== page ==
When you think of a museum employee you might imagine them wearing a tweed jacket, horn rimmed glasses and white gloves while they talk at you in dry monotone. In reality, that couldn’t be further from the truth (except for the horn-rimmed glasses.
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Back in 1992, when Strictly Ballroom had just been released its producer Tristram Miall donated the movie costumes to the Powerhouse. Tristram was aware that this was not just any movie wardrobe.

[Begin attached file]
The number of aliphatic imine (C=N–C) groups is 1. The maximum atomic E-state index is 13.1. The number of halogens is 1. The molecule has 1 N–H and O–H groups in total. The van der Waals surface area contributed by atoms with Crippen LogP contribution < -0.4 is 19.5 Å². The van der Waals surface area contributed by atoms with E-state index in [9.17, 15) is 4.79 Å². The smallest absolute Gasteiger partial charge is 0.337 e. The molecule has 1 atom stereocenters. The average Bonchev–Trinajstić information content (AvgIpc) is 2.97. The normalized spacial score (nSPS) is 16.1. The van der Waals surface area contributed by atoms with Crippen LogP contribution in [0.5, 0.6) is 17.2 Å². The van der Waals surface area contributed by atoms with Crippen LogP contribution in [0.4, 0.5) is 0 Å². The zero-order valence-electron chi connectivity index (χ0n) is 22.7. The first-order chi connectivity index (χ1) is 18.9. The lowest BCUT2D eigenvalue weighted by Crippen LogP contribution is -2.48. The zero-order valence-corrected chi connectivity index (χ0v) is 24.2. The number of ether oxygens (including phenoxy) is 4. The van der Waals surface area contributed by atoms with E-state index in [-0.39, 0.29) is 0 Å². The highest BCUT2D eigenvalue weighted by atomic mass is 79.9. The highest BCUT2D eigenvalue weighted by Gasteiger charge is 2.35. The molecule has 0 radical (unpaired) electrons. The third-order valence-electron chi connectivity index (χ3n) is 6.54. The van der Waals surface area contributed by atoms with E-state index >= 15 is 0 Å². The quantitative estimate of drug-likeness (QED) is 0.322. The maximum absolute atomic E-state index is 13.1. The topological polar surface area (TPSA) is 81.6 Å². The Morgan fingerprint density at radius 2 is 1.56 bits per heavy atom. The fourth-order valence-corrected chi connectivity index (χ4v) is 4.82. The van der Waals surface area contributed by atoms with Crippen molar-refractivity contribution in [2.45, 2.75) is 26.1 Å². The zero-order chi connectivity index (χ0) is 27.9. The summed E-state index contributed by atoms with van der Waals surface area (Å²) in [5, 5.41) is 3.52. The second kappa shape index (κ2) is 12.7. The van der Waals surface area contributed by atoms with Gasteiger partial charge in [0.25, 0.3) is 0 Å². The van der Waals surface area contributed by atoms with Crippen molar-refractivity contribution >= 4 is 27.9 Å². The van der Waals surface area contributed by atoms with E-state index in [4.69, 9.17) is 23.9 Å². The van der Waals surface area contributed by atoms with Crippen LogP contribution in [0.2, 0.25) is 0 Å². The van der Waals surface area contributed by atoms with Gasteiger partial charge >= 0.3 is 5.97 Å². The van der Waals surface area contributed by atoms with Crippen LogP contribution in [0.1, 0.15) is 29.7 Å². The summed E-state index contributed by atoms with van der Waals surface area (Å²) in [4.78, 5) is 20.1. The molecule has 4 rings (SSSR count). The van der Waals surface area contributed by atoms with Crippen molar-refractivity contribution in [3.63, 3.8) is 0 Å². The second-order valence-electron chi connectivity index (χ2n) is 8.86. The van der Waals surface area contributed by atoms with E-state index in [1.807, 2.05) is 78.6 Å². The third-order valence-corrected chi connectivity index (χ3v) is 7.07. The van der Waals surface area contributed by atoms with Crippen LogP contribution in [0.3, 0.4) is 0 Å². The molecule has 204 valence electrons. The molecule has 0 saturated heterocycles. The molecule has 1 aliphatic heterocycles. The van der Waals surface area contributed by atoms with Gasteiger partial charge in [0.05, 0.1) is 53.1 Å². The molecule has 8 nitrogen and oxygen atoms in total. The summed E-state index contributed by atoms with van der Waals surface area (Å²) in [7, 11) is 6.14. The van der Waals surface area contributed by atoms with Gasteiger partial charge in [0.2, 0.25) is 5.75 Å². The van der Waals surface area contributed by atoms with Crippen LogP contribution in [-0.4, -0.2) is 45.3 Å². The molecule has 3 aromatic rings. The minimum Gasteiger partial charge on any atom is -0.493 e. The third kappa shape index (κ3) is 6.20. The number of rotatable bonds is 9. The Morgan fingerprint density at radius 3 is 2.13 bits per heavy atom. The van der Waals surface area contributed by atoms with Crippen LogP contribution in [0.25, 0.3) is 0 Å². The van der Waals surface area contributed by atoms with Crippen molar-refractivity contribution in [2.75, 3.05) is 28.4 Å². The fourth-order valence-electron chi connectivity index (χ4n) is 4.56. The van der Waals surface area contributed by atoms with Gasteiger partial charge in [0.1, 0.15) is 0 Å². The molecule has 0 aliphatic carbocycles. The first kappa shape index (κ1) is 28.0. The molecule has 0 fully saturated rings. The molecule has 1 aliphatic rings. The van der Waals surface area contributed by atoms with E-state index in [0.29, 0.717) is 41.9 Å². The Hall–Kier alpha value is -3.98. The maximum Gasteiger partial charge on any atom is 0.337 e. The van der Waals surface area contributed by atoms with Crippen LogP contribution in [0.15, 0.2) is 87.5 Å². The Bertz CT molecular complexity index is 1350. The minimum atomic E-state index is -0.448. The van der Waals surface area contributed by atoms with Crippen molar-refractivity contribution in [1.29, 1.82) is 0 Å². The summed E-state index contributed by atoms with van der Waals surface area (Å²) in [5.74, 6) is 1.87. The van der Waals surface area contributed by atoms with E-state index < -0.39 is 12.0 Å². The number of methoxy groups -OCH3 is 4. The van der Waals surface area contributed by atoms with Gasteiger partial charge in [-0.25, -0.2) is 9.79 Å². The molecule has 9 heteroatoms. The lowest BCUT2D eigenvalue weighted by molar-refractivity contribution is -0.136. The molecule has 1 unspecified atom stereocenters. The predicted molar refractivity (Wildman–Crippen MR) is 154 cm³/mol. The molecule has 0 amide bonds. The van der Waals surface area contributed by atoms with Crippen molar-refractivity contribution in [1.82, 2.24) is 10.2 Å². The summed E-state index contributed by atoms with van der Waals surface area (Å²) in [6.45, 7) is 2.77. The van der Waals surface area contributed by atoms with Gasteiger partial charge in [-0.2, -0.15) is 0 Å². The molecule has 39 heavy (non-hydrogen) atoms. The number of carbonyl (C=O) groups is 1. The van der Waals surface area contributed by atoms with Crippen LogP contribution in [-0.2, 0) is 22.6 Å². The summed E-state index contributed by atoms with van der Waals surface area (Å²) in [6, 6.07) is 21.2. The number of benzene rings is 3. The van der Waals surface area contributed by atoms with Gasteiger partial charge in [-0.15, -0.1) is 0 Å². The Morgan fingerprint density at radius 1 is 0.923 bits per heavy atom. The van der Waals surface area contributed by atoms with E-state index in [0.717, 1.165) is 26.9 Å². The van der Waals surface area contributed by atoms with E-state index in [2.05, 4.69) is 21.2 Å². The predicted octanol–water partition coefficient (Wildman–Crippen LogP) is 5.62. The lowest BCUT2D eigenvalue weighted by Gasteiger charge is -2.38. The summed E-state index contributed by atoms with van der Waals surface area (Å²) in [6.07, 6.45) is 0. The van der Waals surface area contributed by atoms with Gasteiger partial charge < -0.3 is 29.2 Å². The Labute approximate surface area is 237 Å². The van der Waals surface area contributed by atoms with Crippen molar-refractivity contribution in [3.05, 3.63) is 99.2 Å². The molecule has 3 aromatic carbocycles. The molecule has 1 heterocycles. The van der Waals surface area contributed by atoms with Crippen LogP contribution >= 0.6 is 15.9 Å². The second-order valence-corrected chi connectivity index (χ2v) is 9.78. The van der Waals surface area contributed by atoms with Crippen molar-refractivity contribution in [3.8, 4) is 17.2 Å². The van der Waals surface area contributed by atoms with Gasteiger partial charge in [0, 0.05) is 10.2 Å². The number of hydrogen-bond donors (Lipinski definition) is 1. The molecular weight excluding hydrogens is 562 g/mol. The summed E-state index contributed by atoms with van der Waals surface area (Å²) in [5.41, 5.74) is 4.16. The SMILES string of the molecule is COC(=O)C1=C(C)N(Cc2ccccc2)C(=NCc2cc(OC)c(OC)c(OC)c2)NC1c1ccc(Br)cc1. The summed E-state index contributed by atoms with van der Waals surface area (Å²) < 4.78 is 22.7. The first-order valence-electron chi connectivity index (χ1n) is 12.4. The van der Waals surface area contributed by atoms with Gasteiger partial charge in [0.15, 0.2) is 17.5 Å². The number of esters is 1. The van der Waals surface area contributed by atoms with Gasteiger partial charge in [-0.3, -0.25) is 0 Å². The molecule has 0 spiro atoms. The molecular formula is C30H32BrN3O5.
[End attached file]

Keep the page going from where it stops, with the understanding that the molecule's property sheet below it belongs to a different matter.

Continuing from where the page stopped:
The end of the First World War saw a tremendous change in society and the horrors of war prompted people to question the rigorous social and moral values of the preceding Edwardian Era. As with any time in fashion history, contemporary concerns and thought affected fashion and so, the nineteen twenties came to symbolise in dress everything that the end of the First World War had brought about –relaxed social attitudes, greater freedoms for women, an economic and creative boom, and most importantly the turn towards ‘modernity’.